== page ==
BWW Review: Entity Contemporary Dance Company Weaves Transparent/See Making A Statement About Our Commodity-Driven Culture Through Movement At The Montalban Theatre

BWW Review:  Entity Contemporary Dance Company Weaves Transparent/See Making A Statement About Our Commodity-Driven Culture Through Movement At The Montalban Theatre

During the three-day MOVES Dance Festival held at the Montalban Theatre in Hollywood,

https://www.themontalban.com/

the hard-working contemporary dance company Entity presented a fascinating work that they have based on "The True Cost," a documentary by Andrew Morgan about the garment and fashion industry and the effects of greed, fear, power and poverty it causes in our world.

Through dance and sound, they have constructed a visual imagery of the inner workings of both a "sweatshop" environment, becoming parts of the machinery at times, overworked and working their hands to the bone at a frantic pace, and it then becomes a trying-on party for one very finicky customer, who is meant to signify consumers as a whole. He tries on garment after garment, posing and trying out the different looks, grabbing at and mishandling each one, then discarding them in heaps all over the floor. The busy-bee workers have their hands full cleaning up after him and trying to lure him with new, more enticing pieces of clothing which he restlessly rejects. The session becomes exhaustive for everyone, and during this segment, the weariness and tough conditions for the workers are felt, in contrast to the carefree dismissive attitude the consumer uses to ignore the hard work and skills it takes to create each piece of clothing, finally climaxing in a sort of revenge section, where the workers begin to pile each garment on him, a mountain of clothes, layer after layer, wrapping them around his body, twirling and spinning him in all directions, finally covering his head with a very long scarf, looking like he's wearing a giant ace bandage around his head when they finish. Disoriented, unable to see, he is staggering with the weight of all the clothes, which continue, more frantically, to be piled on top of him.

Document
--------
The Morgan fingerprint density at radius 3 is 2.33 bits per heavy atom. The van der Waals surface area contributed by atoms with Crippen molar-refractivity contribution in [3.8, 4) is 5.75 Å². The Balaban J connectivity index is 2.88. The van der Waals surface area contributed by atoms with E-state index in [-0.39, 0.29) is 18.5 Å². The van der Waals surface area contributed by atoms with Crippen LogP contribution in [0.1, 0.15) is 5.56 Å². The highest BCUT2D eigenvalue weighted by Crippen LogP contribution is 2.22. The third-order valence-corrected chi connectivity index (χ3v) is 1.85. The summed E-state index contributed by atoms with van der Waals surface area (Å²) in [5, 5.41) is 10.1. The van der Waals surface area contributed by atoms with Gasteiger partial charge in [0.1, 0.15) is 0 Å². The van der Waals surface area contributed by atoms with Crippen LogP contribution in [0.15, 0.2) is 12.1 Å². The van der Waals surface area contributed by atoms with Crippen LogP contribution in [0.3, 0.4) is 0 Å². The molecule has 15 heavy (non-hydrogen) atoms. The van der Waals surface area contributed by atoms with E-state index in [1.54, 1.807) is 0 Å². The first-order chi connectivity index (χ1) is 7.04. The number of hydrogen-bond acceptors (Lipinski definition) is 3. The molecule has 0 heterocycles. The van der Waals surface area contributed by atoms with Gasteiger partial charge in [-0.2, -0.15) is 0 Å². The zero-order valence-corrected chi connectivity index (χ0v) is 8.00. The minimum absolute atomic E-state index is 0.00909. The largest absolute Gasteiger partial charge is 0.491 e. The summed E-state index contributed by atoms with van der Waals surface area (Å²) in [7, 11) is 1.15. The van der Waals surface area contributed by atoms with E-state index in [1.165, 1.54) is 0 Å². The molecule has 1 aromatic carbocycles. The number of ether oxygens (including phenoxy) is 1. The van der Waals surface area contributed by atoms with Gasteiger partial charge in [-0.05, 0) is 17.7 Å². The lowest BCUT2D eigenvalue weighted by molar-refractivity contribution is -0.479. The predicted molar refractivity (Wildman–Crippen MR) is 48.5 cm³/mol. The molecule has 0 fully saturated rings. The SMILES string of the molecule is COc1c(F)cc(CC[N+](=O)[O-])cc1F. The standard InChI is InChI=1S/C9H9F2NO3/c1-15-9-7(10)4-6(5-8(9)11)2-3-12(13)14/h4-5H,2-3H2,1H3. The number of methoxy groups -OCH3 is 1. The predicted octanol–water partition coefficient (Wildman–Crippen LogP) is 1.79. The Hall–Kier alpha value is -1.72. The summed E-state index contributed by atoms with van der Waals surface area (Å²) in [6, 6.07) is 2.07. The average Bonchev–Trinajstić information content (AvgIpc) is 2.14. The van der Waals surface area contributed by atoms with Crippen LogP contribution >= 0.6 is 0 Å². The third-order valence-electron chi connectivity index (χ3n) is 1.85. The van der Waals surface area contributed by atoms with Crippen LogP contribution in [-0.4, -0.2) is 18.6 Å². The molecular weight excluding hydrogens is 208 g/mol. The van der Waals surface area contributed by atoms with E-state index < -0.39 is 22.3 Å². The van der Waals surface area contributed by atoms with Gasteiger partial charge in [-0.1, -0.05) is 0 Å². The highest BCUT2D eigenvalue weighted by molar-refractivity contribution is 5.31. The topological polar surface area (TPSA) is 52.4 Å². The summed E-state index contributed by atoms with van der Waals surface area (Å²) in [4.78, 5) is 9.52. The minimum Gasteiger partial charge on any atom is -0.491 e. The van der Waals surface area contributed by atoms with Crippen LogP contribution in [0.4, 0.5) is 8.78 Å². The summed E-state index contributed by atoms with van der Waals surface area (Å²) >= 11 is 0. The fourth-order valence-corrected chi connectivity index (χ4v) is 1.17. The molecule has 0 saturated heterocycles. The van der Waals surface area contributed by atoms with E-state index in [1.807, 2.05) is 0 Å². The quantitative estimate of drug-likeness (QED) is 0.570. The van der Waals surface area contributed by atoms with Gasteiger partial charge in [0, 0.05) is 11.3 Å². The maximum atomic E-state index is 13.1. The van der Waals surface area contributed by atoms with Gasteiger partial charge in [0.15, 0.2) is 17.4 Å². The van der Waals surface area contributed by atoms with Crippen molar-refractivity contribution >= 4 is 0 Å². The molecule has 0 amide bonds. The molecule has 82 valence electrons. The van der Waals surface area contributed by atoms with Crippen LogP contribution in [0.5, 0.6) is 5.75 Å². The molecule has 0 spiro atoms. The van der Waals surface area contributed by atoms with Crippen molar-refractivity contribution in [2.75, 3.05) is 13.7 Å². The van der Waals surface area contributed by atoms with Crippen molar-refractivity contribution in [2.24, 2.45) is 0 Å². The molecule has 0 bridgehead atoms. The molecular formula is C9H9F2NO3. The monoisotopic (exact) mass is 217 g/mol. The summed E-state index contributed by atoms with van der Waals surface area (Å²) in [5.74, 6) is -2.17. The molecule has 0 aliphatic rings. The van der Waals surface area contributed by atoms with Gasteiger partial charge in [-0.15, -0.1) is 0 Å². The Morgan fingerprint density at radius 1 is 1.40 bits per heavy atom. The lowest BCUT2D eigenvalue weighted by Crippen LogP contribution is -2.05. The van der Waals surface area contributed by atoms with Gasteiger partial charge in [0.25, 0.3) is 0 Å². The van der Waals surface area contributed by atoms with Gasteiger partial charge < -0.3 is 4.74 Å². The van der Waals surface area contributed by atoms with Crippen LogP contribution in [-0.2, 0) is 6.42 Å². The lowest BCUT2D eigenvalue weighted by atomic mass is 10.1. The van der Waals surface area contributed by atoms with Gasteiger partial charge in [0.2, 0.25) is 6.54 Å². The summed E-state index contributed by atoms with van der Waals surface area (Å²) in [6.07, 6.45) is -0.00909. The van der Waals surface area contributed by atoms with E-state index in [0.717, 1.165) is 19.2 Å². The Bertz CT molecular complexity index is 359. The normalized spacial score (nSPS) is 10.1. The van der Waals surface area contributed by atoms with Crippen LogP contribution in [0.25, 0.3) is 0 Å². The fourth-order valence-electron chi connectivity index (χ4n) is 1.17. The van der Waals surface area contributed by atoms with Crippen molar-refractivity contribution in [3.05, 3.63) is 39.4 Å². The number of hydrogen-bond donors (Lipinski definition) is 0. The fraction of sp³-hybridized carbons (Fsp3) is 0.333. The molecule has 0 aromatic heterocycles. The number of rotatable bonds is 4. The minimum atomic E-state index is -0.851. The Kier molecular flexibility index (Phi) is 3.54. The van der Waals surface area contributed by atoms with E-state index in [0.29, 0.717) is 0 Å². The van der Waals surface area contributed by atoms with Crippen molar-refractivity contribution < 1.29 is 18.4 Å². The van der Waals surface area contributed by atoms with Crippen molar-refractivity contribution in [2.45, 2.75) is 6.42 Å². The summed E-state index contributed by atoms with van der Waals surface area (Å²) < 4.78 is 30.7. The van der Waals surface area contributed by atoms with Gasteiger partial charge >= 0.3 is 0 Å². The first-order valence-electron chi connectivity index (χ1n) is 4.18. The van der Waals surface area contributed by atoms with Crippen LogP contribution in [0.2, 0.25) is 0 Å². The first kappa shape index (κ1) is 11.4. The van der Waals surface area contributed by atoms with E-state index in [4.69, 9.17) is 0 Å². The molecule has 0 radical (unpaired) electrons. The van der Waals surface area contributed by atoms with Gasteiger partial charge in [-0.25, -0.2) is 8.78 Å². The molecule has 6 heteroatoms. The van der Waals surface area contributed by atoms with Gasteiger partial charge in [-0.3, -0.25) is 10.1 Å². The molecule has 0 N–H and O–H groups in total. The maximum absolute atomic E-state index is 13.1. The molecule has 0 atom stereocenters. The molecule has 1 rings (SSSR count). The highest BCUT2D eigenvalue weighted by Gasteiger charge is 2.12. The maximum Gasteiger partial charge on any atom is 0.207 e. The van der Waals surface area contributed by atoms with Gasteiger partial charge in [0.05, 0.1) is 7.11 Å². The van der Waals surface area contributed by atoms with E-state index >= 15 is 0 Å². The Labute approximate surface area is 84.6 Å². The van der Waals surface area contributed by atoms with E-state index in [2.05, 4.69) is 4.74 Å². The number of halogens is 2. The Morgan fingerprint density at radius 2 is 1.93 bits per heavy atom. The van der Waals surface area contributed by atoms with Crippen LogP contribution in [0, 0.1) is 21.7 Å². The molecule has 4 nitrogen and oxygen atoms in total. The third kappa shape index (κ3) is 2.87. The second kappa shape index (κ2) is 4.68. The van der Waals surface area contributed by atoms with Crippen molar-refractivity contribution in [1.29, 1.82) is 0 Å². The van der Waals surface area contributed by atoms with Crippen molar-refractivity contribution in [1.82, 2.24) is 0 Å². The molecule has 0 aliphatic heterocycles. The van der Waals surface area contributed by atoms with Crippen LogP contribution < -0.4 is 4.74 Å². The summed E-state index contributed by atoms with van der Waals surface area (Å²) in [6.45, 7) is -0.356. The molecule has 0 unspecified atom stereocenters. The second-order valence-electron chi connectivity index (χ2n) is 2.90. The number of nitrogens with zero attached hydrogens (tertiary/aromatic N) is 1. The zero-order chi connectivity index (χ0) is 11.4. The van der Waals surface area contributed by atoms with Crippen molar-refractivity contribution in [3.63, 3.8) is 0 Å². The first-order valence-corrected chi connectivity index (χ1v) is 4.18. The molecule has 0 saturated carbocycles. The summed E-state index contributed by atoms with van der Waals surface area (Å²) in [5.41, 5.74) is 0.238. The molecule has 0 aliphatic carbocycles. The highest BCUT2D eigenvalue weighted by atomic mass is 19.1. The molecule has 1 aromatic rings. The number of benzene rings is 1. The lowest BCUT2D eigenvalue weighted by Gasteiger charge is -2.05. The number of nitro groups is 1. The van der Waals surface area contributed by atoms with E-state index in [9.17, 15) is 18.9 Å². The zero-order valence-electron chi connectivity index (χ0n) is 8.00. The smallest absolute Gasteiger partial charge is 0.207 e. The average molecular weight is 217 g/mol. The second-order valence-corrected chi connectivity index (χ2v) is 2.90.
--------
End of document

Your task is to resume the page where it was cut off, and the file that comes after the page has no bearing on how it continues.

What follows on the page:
Building to a frenzy, he keeps trying to leave, but is blocked each time by one of the dancers. In an interesting slow-motion section, he is now stripped little by little of all the clothes, finally, except for that scarf covering his head. It is then cleverly unwound from him, intensely putting him through the ringer, flinging him from place to place, ultimately leaving him, standing, facing upstage, holding the end of that strung-out long scarf. BWW Review:  Entity Contemporary Dance Company Weaves Transparent/See Making A Statement About Our Commodity-Driven Culture Through Movement At The Montalban Theatre

The two creative collaborators, Marissa Osato and Will Johnston, with the help of their company members, developed in rehearsals the unique movements, combinations and formations that represent the human and environmental impacts of the fast fashion industry.